In January of 2020, the world started learning about COVID-19. The following month it hit home when we learned of the first positive case in the United States. By mid-March, COVID-19 was in all 50 states and U.S. territories. We as a society and those in law enforcement faced a new reality that seemed like something in a novel. To say the United States was not prepared for what was coming is an understatement.

At the Iredell County Sheriff’s Office, we prepared to manage this virus the best way we knew how. We researched and prepared ourselves by analyzing what measures law enforcement agencies throughout the country were taking, and seeing what worked, and what did not work. This knowledge gave us a leg up, as we were able to purchase necessary supplies to keep our staff equipped to be on the frontlines. I say frontlines because as first responders we are the frontlines to the people outside the corners of the medical facilities where the true frontline heroes work.

How did we prepare? Well, there were major concerns about how to continue to operate safely and effectively, while keeping everyone safe and healthy. Our deputies quickly learned how to change and adapt to the new routines they had to follow. Sanitizing equipment, limiting time in the office, and maintaining social distances were just a few of the changes.

One of the many non-discretionary duties of the Office of Sheriff is to issue permits for firearms. In order to carry out this required duty in the safest way possible, we installed Plexiglass shields in our offices to ensure the safety of our administrative staff and visitors. We never shut down our operations and have continued interacting with the public on a day-to-day basis. If the public has business that they need to conduct at our office, we will be open during business hours to provide services to them.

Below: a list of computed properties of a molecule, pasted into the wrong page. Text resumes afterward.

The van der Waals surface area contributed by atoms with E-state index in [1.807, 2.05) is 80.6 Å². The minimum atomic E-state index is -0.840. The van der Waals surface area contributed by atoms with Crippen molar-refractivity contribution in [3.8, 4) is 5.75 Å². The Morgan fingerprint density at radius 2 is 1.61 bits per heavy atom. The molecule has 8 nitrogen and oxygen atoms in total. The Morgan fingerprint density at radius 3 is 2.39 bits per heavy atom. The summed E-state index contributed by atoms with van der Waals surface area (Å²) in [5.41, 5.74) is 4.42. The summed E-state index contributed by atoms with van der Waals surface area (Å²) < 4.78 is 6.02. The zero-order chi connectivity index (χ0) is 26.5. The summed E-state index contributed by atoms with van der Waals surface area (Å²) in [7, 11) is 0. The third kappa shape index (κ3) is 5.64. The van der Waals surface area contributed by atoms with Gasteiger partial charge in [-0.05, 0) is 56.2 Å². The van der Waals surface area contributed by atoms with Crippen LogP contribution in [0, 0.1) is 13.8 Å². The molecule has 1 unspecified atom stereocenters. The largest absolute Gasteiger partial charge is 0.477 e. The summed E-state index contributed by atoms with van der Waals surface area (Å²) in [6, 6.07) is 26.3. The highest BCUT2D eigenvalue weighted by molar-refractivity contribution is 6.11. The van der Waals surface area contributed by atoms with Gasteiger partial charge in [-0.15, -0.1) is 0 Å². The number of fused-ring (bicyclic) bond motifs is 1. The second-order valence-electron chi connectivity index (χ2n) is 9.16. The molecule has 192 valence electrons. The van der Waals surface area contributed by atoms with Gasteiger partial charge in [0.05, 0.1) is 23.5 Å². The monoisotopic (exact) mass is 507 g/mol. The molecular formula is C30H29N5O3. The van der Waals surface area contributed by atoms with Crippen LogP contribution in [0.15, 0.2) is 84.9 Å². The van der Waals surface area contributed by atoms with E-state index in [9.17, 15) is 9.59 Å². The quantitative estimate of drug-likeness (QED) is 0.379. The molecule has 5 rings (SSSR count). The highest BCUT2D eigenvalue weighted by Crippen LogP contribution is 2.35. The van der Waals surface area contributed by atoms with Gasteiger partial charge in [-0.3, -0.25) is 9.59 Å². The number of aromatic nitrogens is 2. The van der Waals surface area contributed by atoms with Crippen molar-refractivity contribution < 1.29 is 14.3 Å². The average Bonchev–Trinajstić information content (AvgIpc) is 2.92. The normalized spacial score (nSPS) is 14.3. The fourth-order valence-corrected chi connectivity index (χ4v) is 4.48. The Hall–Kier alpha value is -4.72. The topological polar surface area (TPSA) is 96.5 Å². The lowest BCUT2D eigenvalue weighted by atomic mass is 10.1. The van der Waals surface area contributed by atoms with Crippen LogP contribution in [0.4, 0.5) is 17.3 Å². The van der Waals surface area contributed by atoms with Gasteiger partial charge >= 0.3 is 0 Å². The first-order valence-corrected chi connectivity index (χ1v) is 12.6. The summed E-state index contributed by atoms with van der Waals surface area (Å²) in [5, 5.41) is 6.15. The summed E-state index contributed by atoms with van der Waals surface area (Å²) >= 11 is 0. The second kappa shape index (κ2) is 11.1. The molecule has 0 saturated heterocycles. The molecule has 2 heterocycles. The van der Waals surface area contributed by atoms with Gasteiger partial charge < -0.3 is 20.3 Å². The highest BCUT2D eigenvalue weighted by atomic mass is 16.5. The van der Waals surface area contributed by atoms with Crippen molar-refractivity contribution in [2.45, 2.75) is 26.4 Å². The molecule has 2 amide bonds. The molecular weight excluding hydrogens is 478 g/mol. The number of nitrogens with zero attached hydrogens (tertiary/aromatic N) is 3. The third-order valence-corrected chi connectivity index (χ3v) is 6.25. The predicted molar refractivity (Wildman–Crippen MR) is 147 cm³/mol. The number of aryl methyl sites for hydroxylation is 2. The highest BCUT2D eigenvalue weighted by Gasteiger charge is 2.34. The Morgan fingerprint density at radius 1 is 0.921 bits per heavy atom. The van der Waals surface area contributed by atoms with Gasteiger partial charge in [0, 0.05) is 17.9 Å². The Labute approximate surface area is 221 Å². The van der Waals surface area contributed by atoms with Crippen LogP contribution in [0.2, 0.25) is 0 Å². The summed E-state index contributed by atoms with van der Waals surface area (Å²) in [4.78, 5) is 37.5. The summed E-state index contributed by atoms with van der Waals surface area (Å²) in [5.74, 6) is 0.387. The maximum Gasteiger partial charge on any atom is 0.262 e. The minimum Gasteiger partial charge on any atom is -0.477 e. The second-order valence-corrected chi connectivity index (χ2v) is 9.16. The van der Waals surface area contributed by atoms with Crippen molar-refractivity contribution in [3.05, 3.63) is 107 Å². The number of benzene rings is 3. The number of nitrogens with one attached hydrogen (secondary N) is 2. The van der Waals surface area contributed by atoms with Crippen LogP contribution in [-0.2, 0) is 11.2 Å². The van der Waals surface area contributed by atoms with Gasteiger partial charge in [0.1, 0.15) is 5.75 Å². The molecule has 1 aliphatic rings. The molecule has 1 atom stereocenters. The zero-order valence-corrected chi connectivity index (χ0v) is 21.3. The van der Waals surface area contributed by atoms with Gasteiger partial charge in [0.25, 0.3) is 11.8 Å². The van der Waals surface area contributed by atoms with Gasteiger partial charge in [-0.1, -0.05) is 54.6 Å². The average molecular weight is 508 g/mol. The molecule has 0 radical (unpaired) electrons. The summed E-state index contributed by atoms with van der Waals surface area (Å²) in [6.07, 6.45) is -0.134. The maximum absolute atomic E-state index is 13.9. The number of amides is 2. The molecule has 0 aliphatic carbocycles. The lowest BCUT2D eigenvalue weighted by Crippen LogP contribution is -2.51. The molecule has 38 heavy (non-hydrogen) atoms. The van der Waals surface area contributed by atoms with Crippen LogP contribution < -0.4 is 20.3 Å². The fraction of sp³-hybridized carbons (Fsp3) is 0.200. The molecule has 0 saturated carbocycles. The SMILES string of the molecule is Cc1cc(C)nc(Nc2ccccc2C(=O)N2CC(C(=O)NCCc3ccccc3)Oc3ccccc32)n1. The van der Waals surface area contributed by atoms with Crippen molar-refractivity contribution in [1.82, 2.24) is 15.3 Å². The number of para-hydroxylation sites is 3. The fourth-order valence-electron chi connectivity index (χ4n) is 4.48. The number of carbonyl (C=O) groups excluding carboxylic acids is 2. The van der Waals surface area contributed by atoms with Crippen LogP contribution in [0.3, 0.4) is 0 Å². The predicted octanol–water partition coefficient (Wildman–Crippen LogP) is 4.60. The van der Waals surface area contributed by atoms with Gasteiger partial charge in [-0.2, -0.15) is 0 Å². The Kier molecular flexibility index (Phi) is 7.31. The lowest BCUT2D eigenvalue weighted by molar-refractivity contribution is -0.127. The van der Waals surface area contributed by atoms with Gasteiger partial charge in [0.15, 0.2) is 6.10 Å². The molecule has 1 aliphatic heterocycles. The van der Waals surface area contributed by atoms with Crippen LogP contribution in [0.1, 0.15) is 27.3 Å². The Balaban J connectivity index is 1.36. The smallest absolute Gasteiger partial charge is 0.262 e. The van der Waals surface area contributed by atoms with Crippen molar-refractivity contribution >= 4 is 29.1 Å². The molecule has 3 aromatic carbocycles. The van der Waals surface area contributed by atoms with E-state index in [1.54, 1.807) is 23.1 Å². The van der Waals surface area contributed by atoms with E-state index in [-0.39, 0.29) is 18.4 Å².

One division of the Sheriff’s Office that was heavily impacted was our detention center. Due to COVID-19, we have had to make hard decisions to ensure the safety and well-being of our detention staff and inmates. We implemented temperature checks and screening questions before entrance to the facility along with implementing a mask requirement. We had to limit — and later suspend — our on-site visitations and pastoral visits. And we have had to rethink how we process and handle inmates.

We incorporated several negative pressure jail cells during the design phase of our new detention center. These cells do not circulate the air throughout the jail, thus reducing exposure risk. Little did we know then what an important addition this would be. Minimizing exposure risk is essential in the detention center as it is the largest housing facility in Iredell County. The last thing we want is an outbreak in our detention center for the county medical services to handle.

Hopefully, there is an end in sight for the pandemic soon, and we can get back to doing business the way we were last year at this time. I am very proud of how this agency has responded and adapted to the limitations and changes brought on by this virus.

If you have any additional questions about how we handle COVID-19 or other law enforcement related questions, please email me at or call 704-878-3180.

Darren Campbell is the Iredell County sheriff.

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